I’m pleased to announce the Fifth Annual Yule Love It Lavender Farm Poetry Contest Winners. This year’s theme was “Sixth Sense of Summer.”

First Place: Liza Young, Sterling Heights, Michigan

A Consequence of Warmth
I am leaning into
the melon,
ready to wedge
the red fruit
for lunch, the voices
of my grown
children laughing
at memories
formed in this
sanctuary, contorted
in time and I ease
into a smile.
A summer breeze
whisks the wind
chimes edging the deck, the tune ethereal
and pleading,
leaves of the sugar
maple barter an answer, and I smile
at the mystery of
language. The pop
crunch of an apple
skin, the rip tear
of celery, the suck slurp
of watermelon,
the symphony
of food, manna
passed hand
to hand like a last supper. The last sputter
of the pot brewing
coffee, its nutty
roasted aroma wafting
the room, the sullen
of a Dexter Gordon
CD and I lean
into my husband’s
shoulder. We share
a smile watching the quiet camaraderie
of our children,
a benediction
at day’s end.
And later, slipped
between his chest
and arm, soaking
in words he has
Again and again
like a covenant,
I breathe to the beat of my husband’s heart
and wonder at the fading cadence of this hosanna.

• • • • •

Second Place: Jack D. Ferguson, Auburn Hills, Michigan
Brunch is best
with family, friends
and winged pollinator,
Papilio glaucus.

Eggs over grits,
coffee and melon;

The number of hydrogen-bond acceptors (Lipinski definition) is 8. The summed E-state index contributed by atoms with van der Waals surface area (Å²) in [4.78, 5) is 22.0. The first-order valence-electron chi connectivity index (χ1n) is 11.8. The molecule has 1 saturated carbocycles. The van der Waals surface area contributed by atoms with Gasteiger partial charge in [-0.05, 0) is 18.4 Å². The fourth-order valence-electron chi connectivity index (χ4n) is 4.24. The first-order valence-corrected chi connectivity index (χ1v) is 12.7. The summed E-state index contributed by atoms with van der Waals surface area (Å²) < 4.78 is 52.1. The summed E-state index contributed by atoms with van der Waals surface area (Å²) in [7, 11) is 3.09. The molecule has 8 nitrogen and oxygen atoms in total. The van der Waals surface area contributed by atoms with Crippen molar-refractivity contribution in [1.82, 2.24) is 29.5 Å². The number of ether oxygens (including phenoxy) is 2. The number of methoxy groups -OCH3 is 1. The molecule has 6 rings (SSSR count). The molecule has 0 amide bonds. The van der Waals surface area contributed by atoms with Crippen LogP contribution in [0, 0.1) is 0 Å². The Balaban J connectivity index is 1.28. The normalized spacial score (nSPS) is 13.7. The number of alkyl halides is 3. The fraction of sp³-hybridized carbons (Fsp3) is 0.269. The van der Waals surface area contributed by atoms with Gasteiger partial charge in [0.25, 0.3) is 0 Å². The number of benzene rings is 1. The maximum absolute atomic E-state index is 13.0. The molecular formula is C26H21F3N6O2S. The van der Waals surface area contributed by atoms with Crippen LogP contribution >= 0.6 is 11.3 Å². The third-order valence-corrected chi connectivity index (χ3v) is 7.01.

a common meal
deemed ceremonial
by a butterfly
ruffling marigold petals.

Sunlight coaxes nectar.
Pollen pistils
scrubbed clean
until, in dappled shade,
beneath leaves lent
by a gingko,
we rest, restore, recreate
in quiet Sabbath repast.

• • • • •

Third Place: Anonymous
I drift down the
front porch polished wood steps,
settle on the bottom tread
a choice seat in the evening’s amphitheater.
The sun’s candle
fades in the west.
The leverets emerge from safe harbor in the wetlands weeds,
lap and gnaw the lawn’s new grasses,
under the doe’s
sly watchful gaze.
So much beauty,
so much love.
Overhead, the gulls soar in onshore breezes, kites without strings,
celestial buoys, eastward to open water
and safety for the night. The slow song of
another kingdom.
Mare’s Tails soften
the receding light,
brush strokes
of devotion in the descending coolness.
Shorebirds rattle and
call, lay claim
to secret places on
the beachfront.
So much given,
so few who know. The black rags of loneliness
Cleanse the temple.

Do not hurry. The
calendar has nothing
to do with it.
We are here, in this place, at this moment, the quick wings of twilight,
near the satin water’s edge, like a hundred
or a thousand other places this evening.
I stand to stretch.
It is time when time itself stops to visit and say,
linger, tarry, sit down, I have something
plenary for you.
How long is there
room for love
in your heart?
Does it settle under
a watchful eye?
Does it seek safety on
the shoreline of hope?

Robins will still sing down the eventide.

• • • • •

This year’s contest judge was Diane DeCillis. Her poetry collection Strings Attached (Wayne State Univ. Press) was honored as a Michigan Notable Book for 2015, won the 2015 Next Generation Indie Book Award, and was a finalist for the Forward Indie Fab Book. Her stories, poetry and essays have appeared in CALYX, Columbia Review, Minnesota Review, Nimrod International Journal, Connecticut Review, the North American Review, and numerous other journals. She teaches poetry for Springfed Arts and hosts a monthly literary reading series, “Mondays at the Maple” at the Maple Theater in Bloomfield.

Contact Iris at irisleeu@sbcglobal.net.